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by Heather Redmond
Kensington Books, October 2021
336 pages
ISBN: 1496734289

Buy in the UK | Buy in Canada

London, 1836. The fourth installment of Heather Redmond's Charles Dickens murder mysteries THE PICKWICK MURDERS: A DICKENS OF A CRIME finds Miss Kate Hogarth, soon to be Mrs. Charles Dickens trying to exonerate Charles from a murder charge for which he has been imprisoned in the dreaded Newgate.

How did Charles Dickens end up in this predicament? Having been invited to join the arcane and exclusive Lightning Club, he follows its nautilus-shaped puzzle invitation right into a dead body, that of club leader Mr. Pickwick. Victorian London won't care if young Mr. Dickens dies in Newgate or on the scaffold, because what's one rookie small-time journalist, more or less? Luckily, to Kate, he means something more.

Fans of Dickens will have fun catching allusions that suggest that the mystery in which Dickens is involved informs his later works. For instance, when Charles, imprisoned in dreaded Newgate, receives visitors, he exclaims that he is "returned to life," just like a certain prisoner who appears in Dickens's 1859 novel A TALE OF TWO CITIES. Much of the Pickwick Club is present, and not in such harmlessly fun form as in the original.

However, THE PICKWICK MURDERS is no mere romp. Kate insists that as she loves Charles and is about to marry him, she must risk everything to save his life. Helping her out is Charles's brother, Fred, who is in many ways a better friend to her than Charles is. As her younger sister Mary reminds her, Charles likes the women of his family to maintain impeccable "appearances." This does not bode well for intellectually curious, street-smart Kate. Nor does her anxiety about Charles's self-isolation when he is "huddled over pages." She also suspects that if he were to achieve his desperately sought literary fame, it will be at a terrible cost to her. "If he became as celebrated as Lord Byron, where would that leave her?" Kate wonders. "Great men often did not have happy home lives." Will the risks she takes for him turn out to be worth the dangers she eagerly braves?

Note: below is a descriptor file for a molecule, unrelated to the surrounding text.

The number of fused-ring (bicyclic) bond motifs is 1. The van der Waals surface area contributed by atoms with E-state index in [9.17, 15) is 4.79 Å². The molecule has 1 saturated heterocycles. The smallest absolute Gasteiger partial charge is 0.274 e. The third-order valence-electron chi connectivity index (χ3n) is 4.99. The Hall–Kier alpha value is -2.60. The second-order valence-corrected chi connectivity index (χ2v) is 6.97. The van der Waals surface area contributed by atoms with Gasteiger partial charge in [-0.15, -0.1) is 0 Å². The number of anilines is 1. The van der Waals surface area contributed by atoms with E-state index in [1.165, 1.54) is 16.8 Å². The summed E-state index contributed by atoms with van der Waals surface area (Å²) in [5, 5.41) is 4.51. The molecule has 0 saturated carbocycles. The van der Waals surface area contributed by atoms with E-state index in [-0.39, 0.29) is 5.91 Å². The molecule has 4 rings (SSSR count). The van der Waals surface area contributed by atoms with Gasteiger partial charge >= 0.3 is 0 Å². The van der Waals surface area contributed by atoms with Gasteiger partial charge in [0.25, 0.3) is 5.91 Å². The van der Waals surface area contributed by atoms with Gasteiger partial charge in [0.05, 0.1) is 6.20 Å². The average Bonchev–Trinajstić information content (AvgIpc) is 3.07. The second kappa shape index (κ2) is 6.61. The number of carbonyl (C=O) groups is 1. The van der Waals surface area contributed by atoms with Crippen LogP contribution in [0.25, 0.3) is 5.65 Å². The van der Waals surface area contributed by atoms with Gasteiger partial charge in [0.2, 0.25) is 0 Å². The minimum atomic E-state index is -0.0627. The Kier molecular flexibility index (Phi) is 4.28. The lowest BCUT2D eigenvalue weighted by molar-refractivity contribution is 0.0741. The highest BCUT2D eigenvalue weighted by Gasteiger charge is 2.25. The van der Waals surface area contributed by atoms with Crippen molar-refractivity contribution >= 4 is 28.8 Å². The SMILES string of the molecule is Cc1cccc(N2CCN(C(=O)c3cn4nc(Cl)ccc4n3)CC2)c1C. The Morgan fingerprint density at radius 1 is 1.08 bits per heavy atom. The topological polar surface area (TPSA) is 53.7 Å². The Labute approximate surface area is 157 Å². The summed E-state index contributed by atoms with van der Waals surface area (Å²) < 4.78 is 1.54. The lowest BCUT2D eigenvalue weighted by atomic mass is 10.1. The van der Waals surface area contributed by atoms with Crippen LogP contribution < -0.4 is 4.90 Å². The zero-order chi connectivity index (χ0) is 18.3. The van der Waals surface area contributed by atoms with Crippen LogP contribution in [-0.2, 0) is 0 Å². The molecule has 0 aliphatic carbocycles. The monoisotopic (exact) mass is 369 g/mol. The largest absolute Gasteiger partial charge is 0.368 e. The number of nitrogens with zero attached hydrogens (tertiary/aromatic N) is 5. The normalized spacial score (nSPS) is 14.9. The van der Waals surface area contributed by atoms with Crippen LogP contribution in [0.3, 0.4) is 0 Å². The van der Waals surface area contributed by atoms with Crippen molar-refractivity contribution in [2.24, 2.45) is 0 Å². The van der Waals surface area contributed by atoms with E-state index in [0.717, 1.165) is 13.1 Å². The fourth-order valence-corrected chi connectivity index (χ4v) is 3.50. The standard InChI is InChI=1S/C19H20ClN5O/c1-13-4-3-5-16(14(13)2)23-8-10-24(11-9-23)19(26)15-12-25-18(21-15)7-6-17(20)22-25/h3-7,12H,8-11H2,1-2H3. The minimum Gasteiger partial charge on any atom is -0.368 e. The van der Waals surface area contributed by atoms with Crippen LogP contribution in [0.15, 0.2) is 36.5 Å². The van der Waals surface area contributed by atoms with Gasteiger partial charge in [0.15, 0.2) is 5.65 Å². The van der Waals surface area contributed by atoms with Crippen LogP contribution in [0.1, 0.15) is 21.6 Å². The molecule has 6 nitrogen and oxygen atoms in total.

Indeed, that is the real mystery at the heart of this book. While THE PICKWICK MURDERS is a cozy, meant to be heartwarming, wry, and safe, with a spunky heroine, it is difficult not to see the future Mrs. Charles Dickens moving inexorably towards real danger and tragedy. Many years after the events of THE PICKWICK MURDERS, the real Charles Dickens attempted to have his wife Catherine (née Hogarth) committed to a madhouse and prevented from seeing their ten children -- or the outside world.

Catherine Hogarth Dickens was not mad, not even according to the most respected and misogynist of Victorian medical authorities. Charles had simply fallen out of love with her, in love with a seventeen-year-old wannabe actress, Ellen Ternan. Kate seemed an inconvenience to him. That he failed to have her committed is the only extraordinary aspect of this moment in his biography.

Is Redmond's Kate Hogarth heading towards this peril? Does she see it foreshadowed in the fates of other characters whom she encounters in the metropolitan labyrinth? Or does she, and this series, exist in an alternate universe in which her marriage will not imperil her freedom? Maybe further installments will solve that mystery.

§ Rebecca Nesvet is an Associate Professor of English at the University of Wisconsin, Green Bay and co-edits Reviewing the Evidence.

Reviewed by Rebecca Nesvet, September 2021

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Contact: Yvonne Klein (ymk@reviewingtheevidence.com)

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